Under the VBR, victims who feel that their rights have not been respected may file a complaint with the appropriate authorities. At the federal level, all federal bodies involved in the criminal justice system will now be required to have an internal complaint mechanism that reviews complaints brought forth by victims.  These same bodies must also have the power to make recommendations to remedy any infringements or denials and must notify victims of the result of those reviews and recommendations, if any were made. Failing resolution with the department or agency, a victim may file a complaint with the appropriate authority, which may include offices such as the OFOVC.

    Impact: While the availability of internal complaint resolution processes may be beneficial, and while there is clear commitment and many dedicated staff assisting victims within the federal government, victims are still not afforded enforceable rights or any representation in cases where their rights have not been met.  Further, while the OFOVC has received generally good cooperation from federal departments, it has no power or authority to compel departments to produce information or documentation to facilitate a review, nor does it have the authority to enter into binding agreements with departments in order to address the complaint and/or systemic issues.  It will be necessary to monitor the new processes and overall victim satisfaction as the Bill is introduced and its practical application takes place in order to review whether the measures contained in the VBR will be sufficient.

  • Outstanding OFOVC recommendations that were not included or addressed in the Victims Bill of Rights
    • Victims should have the right to receive communication, to the greatest extent possible, in the method of their choice and to receive information in a format that takes into account the personal characteristics of the victim, including any disability that they may have.

    •  Victims shall receive death-notification based on a national standard which has been developed and implemented with victims’ needs and sensitivities in mind.

    •  Victims shall receive, upon request, the pre-sentence report when available to the accused, except for those portions made confidential by law.

    •  Victims shall have the right to reasonably confer with the Crown regarding any pre-disposition of their case and/or any determination on whether to extradite the accused.

    •  Victims shall be given the right to a speedy trial and a prompt and final conclusion of the case.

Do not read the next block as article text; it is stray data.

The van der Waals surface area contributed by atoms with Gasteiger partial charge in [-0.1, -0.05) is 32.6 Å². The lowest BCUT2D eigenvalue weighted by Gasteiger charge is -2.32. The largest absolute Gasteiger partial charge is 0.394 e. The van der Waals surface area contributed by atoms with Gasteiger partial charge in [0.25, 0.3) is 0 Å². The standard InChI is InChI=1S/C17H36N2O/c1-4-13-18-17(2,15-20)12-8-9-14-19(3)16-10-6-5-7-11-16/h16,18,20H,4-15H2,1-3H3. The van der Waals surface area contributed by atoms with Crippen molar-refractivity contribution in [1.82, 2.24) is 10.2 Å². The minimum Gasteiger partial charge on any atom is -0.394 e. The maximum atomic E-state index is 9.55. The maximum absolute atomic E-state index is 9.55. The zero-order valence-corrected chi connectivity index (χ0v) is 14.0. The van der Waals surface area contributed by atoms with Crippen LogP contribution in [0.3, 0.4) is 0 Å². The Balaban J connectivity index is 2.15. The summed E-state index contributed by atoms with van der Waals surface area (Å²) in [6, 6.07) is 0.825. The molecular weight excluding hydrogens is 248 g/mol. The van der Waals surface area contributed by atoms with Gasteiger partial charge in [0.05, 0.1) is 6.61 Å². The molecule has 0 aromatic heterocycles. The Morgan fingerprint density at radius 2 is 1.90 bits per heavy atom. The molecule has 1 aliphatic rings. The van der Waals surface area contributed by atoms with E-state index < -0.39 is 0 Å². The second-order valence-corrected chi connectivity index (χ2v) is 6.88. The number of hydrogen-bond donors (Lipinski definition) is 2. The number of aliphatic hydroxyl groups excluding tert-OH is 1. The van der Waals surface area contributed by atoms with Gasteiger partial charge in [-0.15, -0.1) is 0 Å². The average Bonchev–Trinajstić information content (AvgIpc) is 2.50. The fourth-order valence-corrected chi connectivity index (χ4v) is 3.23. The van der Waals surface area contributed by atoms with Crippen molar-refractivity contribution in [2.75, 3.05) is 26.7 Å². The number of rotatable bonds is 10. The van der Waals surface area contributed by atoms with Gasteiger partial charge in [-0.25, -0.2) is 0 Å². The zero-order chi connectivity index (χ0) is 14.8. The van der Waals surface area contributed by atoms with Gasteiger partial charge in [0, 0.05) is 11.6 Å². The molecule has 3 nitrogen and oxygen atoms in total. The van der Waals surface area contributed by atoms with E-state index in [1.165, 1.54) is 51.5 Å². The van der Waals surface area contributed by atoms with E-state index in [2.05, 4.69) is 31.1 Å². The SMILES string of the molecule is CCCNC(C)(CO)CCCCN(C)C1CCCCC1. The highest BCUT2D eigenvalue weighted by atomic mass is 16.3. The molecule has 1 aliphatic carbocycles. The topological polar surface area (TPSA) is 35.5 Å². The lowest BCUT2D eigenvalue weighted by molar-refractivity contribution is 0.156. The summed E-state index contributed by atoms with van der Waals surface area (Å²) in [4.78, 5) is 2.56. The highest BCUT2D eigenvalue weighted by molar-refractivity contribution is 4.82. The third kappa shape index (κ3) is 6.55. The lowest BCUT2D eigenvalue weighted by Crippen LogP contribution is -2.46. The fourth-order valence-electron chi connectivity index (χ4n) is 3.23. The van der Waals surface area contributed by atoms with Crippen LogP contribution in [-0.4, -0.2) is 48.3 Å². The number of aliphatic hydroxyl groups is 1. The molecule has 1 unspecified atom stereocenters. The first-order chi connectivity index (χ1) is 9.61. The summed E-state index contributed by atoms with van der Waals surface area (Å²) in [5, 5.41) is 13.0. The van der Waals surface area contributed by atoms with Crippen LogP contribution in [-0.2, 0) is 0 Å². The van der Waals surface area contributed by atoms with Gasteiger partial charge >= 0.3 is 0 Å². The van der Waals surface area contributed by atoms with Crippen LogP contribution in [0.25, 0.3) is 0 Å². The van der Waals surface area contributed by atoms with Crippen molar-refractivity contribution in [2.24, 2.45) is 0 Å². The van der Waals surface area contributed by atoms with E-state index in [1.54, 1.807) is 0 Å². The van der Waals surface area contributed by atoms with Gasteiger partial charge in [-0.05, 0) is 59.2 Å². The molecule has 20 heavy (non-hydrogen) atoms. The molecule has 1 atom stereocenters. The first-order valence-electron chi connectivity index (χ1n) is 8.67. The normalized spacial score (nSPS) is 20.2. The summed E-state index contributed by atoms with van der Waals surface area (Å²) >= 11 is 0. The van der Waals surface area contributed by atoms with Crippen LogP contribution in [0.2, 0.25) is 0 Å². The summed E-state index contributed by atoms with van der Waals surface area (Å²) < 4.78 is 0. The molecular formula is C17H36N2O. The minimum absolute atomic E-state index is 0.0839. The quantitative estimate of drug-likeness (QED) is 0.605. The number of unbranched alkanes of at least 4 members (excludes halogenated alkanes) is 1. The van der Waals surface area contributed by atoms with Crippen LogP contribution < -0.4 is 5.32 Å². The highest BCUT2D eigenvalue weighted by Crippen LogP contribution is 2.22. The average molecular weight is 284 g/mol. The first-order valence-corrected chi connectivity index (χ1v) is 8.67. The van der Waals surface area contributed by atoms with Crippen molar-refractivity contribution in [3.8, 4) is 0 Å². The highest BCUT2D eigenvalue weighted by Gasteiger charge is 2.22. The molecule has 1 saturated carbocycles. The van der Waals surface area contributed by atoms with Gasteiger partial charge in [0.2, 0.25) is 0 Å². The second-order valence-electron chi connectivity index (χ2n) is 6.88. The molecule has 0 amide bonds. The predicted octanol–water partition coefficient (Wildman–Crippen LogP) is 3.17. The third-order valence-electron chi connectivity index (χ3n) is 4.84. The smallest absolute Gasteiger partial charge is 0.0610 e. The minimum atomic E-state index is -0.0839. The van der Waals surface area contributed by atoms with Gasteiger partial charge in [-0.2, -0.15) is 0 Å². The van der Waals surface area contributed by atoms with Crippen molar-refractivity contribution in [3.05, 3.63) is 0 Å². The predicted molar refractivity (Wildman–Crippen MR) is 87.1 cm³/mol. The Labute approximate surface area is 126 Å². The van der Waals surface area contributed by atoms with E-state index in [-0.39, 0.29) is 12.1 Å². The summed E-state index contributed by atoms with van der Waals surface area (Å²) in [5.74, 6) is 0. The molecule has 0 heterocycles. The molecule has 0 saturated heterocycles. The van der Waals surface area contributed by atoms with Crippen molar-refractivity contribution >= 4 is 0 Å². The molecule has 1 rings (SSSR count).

•  Victims have access to prompt redress /remedy through access to legal counsel to assert their rights in criminal proceedings.

    •  Victims with standing shall have access to legal representation to enforce their rights and resources shall be specifically allocated to ensure the availability of this access.

    •  Victims shall have the right to a review of a decision not to prosecute.

    •  Victims shall have the right to an individual assessment to determine their protection needs and, where needs are identified, victims shall have the right to appropriate protection measures.

    •  Victims shall have the right to choose how they will attend a parole board hearing and/or present a victim statement, be it in person, by video or tele-conference, via closed circuit television or through the use of other secure, reasonable and available technological means.

    •  Victims shall have access to safe and separate waiting areas apart from the offender and his or her family or support persons at any parole hearings or proceedings.

    •  Victims’ employment status shall be protected in the immediate aftermath of a crime and during court proceedings.

    •  Victims shall have the right to attend Immigration Review Board hearings, and to submit or read a statement for consideration.

  • Conclusion

    The Bill contains a number of measures that will certainly improve the system for victims of crime and help to ensure they are informed, considered, protected and supported. At the same time, many of the measures contained could be further strengthened and many other issues impacting victims of crime were not addressed, even in part.  With amendments the VBR could be much more effective in addressing the challenges victims of crime face.

    As the Bill moves through the Parliamentary process, the Ombudsman will make recommendations for amendments to further strengthen the Bill and to address those areas which have been neglected.